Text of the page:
Is Prison Realignment Working In San Diego?
It’s been six months since California started shifting low-level prison inmates and funding from state to county jails, and a new report from the ACLU looks at how the program is going so far.
Margaret Dooley-Sammuli, a senior policy advocate for the ACLU, spoke to KPBS about the report.
She said San Diego County compares “fairly favorably” to other counties. It has one of the lower non-sentenced jail populations, but is third highest in pre-alignment felony probation workload, according to the report.
The county was given $25.1 million for its realignment program and plans to spent 20 percent of it on probation, 12 percent on health, treatment and services and 11 percent on the sheriff’s department.
The county will also spend $200,000—1 percent of its total funding—to expand the East Mesa Detention Facility.
All counties should spend money in ways to prevent future crime, not on expanding jails, Dooley-Sammuli said. That leads to problems the state prison system already faces.
“So we’re pouring money down the drain, not protecting public safety,” she said. “What realignment allows is for counties to do a better job than the state has done, to focus not just on locking everybody up, but to focus on preserving jails for people who pose a risk to public safety, and focusing for others on what it’s going to take, monitoring in the community, to make sure that they do not commit future crimes so we limit future victims.”
Dooley-Sammuli said counties should not attempt to address realignment by “just locking people up because they can no longer ship them off to state prison.” That, she said, will turn county prisons into revolving doors.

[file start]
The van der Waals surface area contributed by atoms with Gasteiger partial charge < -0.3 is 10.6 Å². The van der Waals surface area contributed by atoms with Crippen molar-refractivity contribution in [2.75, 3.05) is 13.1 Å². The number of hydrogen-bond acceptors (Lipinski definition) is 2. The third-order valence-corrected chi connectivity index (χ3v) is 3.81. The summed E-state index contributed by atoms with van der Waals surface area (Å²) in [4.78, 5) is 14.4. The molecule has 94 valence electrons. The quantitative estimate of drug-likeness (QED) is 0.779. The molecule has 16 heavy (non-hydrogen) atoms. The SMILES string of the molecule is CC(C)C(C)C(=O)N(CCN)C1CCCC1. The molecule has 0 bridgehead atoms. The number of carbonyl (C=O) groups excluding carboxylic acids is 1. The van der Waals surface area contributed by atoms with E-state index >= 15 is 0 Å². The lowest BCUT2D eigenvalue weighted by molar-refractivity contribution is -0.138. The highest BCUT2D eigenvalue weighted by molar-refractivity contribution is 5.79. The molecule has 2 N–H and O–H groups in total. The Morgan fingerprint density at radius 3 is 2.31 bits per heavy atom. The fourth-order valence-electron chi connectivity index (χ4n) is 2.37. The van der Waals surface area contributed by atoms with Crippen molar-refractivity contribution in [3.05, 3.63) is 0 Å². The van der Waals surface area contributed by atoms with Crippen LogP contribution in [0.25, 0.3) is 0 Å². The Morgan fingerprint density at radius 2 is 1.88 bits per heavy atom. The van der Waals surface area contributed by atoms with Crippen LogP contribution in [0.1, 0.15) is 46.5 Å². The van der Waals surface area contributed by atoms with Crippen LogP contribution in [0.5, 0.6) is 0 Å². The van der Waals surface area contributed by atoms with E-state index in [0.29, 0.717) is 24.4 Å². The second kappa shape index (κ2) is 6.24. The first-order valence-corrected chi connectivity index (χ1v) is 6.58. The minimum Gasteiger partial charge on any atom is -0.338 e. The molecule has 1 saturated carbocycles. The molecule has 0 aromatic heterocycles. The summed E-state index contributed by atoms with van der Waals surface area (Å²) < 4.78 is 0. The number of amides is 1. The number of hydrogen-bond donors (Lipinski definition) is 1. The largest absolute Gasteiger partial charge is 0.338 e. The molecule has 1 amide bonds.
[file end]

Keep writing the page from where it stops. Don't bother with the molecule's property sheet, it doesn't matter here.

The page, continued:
The head of the San Diego County Probation Department, Chief Mack Jenkins, also spoke to KPBS. He said his department now has 1,400 new offenders to supervise.
One of the biggest challenges in the new realignment program, he said, is for the county to supervise post release offenders coming from state prisons.
“We know that all of them who are now coming back to us under post release supervision came from San Diego County,” he said. “Many of them failed on probation, many were sentenced directly from the court. So in that sense we had anticipated that they would be similar to the population that we currently supervise, with high risk probationers. But what my staff has reported to me, in fact I just came from a meeting where we were talking about it, some of the folks coming back have displayed a higher level of criminal sophistication that’s commensurate with the length of time that they spend in prison.”
Both Jenkins and Dooley-Sammuli said San Diego County is focusing on “evidence-based practices” to reduce crime.